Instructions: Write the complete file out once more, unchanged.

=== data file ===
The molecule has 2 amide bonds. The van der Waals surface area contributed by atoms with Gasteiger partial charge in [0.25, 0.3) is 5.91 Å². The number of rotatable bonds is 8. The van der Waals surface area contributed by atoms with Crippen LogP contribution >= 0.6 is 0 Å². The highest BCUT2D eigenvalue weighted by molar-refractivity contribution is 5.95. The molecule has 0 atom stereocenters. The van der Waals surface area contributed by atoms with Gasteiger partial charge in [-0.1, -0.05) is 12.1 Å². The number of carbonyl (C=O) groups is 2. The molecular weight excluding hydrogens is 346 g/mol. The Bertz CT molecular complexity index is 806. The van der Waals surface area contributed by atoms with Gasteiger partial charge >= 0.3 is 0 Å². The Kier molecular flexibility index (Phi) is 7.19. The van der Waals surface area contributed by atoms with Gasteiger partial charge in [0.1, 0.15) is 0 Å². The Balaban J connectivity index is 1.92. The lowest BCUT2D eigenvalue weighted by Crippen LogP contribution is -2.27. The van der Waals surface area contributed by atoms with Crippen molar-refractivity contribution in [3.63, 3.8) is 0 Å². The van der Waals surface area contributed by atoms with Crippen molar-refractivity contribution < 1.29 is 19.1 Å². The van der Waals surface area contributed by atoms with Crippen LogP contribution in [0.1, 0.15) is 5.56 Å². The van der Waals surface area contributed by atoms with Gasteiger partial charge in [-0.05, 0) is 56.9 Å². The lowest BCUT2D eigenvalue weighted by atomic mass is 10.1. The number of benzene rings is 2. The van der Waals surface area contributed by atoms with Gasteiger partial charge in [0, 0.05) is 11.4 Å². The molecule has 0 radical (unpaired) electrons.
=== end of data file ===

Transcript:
The molecule has 2 amide bonds. The van der Waals surface area contributed by atoms with Gasteiger partial charge in [0.25, 0.3) is 5.91 Å². The number of rotatable bonds is 8. The van der Waals surface area contributed by atoms with Crippen LogP contribution >= 0.6 is 0 Å². The highest BCUT2D eigenvalue weighted by molar-refractivity contribution is 5.95. The molecule has 0 atom stereocenters. The van der Waals surface area contributed by atoms with Gasteiger partial charge in [-0.1, -0.05) is 12.1 Å². The number of carbonyl (C=O) groups is 2. The molecular weight excluding hydrogens is 346 g/mol. The Bertz CT molecular complexity index is 806. The van der Waals surface area contributed by atoms with Gasteiger partial charge >= 0.3 is 0 Å². The Kier molecular flexibility index (Phi) is 7.19. The van der Waals surface area contributed by atoms with Gasteiger partial charge in [0.1, 0.15) is 0 Å². The Balaban J connectivity index is 1.92. The lowest BCUT2D eigenvalue weighted by Crippen LogP contribution is -2.27. The van der Waals surface area contributed by atoms with Crippen molar-refractivity contribution in [3.63, 3.8) is 0 Å². The van der Waals surface area contributed by atoms with Crippen molar-refractivity contribution < 1.29 is 19.1 Å². The van der Waals surface area contributed by atoms with Crippen LogP contribution in [0.1, 0.15) is 5.56 Å². The van der Waals surface area contributed by atoms with Gasteiger partial charge in [-0.05, 0) is 56.9 Å². The lowest BCUT2D eigenvalue weighted by atomic mass is 10.1. The number of benzene rings is 2. The van der Waals surface area contributed by atoms with Gasteiger partial charge in [0, 0.05) is 11.4 Å². The molecule has 0 radical (unpaired) electrons.